Learning French little by little

French Subjunctive 101 : Understanding the Basics

So, this is the millionth subjunctive article that you’ve read and you’re still non the wiser, but actually, the subjunctive isn’t as tricky as it seems. Some explanations I’ve seen are unnecessarily complicated, the kind of thing only grammarians understand – which I am not – so let’s see if we can get the basics of this mood down without all the grammar babble.

Firstly, we do have the subjunctive in English, but it’s usage is mainly archaic, however, the following should sound quite familiar to English ears: “Wish you were here”, “If I were President”, “God bless you”, “If need be” and all these are using the subjunctive. So what’s happening here? Well they are expressing some kind if unreality (I’m not president but if I were…),  will (I want God to bless you), desire (You are not here, but I wish you were), doubt (I’ll do it if need be, but I probably won’t have to) or feeling.

That’s all great, but how do you figure out when to use it in French?

Firstly, the subjunctive in French is nearly always introduced by que – there are some exceptions which will be covered in future posts – but if you don’t have que in your sentence then the subjunctive in unlikely.

Secondly, the subjunctive needs more than one person, if there is only one person involved in your sentence then you don’t need to use the subjunctive. (Once again, I’ll be explaining what to do instead).

Thirdly, it needs somebody hoping, wishing  wanting, doubting or feeling something for the other person (or things) actions.

So, let’s create our first checklist that we can use to see if the subjunctive is required:

  1. Is more than one person (or thing) involved?
  2. Does one person have a feeling, wish, hope or doubt about another persons (or things) actions?
  3. Does it require que?

Firstly, let’s start in English: I want to say “I want you to make a cake”, let’s go through our checklist:

Q. Is more than one person (or thing) involved?

A. Yes, me and you: I want you to make a cake

Q. Does it have one person having a feeling, wish, hope or doubt about another persons actions?

A. Yes, I want you to make a cakeMe wanting you to make a cake.

Now for the final part of the checklist. When one person has a feeling about another persons actions, guess what, we need to introduce the second person with que, so:

Q. Does it require que?

A. Yes!

Excellent, We’ve answered yes to all the checklist items that we need in order to use the subjunctive:

Je veux que tu fasses un gâteau – I want you to make a cake. (I want that you make a cake)

Now,the literal translation is a little different from our original English sentence (“I want that you make a cake”), but that doesn’t sound so odd in English, we just need to remember that if one person has a feeling about another person or things actions we need to introduce person 2 with que, so we get the formula:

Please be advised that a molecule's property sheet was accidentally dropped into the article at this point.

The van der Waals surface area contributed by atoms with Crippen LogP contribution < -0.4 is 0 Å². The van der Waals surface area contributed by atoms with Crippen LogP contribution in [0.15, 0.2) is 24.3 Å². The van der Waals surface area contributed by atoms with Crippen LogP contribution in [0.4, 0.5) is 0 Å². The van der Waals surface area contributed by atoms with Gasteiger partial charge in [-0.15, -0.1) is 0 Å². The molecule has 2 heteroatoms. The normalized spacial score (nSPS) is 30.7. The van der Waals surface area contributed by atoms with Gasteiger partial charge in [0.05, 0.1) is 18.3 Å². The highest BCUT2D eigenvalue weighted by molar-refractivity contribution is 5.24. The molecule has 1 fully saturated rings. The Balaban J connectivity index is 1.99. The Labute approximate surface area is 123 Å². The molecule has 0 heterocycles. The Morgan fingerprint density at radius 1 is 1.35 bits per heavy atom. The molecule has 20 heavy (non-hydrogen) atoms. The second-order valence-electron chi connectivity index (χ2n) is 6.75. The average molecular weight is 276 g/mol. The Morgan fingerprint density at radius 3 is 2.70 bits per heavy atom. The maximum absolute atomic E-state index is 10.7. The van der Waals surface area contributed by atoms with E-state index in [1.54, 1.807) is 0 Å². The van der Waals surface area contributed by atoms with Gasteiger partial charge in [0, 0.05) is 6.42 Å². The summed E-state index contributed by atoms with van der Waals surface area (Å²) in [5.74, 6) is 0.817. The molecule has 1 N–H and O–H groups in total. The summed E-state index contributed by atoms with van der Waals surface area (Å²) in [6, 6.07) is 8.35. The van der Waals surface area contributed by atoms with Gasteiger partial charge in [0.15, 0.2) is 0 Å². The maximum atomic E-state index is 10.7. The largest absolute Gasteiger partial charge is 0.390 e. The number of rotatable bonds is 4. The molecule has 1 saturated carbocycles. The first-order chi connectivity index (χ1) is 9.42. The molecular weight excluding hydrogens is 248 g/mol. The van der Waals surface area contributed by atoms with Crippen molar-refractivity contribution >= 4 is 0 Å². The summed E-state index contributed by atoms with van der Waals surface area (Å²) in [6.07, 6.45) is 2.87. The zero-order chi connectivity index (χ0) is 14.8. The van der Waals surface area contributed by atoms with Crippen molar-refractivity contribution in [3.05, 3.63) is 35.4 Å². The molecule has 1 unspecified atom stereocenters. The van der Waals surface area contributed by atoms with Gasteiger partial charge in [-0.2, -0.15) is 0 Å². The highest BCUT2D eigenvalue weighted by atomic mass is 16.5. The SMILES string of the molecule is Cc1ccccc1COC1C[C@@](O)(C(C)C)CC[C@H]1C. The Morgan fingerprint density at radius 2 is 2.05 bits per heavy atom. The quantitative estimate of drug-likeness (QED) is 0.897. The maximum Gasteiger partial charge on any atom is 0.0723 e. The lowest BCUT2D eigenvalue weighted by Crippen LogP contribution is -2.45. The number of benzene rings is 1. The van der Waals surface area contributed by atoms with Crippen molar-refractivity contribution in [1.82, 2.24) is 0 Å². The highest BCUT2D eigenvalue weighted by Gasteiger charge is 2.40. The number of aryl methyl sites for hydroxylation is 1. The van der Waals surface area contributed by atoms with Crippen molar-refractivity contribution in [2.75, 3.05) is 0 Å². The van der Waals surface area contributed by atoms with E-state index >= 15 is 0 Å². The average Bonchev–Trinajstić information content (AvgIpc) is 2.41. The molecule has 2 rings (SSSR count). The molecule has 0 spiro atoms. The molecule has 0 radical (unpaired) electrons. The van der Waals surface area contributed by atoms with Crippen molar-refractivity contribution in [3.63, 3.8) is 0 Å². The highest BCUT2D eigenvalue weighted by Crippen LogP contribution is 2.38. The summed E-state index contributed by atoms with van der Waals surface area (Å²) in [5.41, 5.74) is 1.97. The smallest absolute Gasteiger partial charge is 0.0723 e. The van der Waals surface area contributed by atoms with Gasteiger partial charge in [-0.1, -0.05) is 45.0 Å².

person 1 + feeling + que + person 2 + subjunctive conjugation of verb + optional additional info

So let’s take this formula and see if it works with our sentence.

person 1 feeling que person 2 subjunctive conjugation of verb Additional info
Je veux que tu fasses un gâteau
I want that you make a cake

Yes! let’s try another, how about “I am happy that you are making the cake”.

Let’s follow our checklist:

Q. Is more than one person (or thing) involved?

A. Yes, “I” and “you”.

Q. Does it have one person having a feeling, wish, hope or doubt about another persons actions?

A. Yes, I am happy that you are making the cake.

Q. Does it require que?

A. Yes, because we need que to introduce person 2, actually we would use “that” in English as well, so it’s not confusing at all here.

Person 1 feeling que person 2 subjunctive conjugation of verb Additional info
Je suis contente que tu fasses le gâteau
I am happy that you made the cake

Excellent! We have now constructed our second sentence using the subjunctive mood.

One thing that’s important to remember is that person 1 and person 2 must be different (we will look at a few exception in future) and don’t need to refer to a single person but can also refer to multiple people and in that instance person 1 can also be part of the person 2 group (“I and we”, “you and we” etc).

So, to clear this up let’s just take a look at: “I am annoyed that we forgot the cake”.

Our checklist again:

Q. Is more than one person (or thing) involved?

A. Yes, “I” and “we”.

Q. Does it have one person having a feeling, wish, hope or doubt about another persons actions?

A. Yes, once again I am annoyed that we forgot the cake. It doesn’t matter that “I” am also a member of  “we”,  me having a feeling about “we” is still seen as two separate grammatical people even though I am a member of “we” and “we” refers to multiple people.

Q. Does it require que?

A. Yes and in fact we need “that” (que) in English too, so it’s pretty straight forward.

Person 1 feeling que person 2 subjunctive conjugation of verb Additional info
Je suis fâché que nous ayons oublié* le gâteau
I am annoyed that we forgot the cake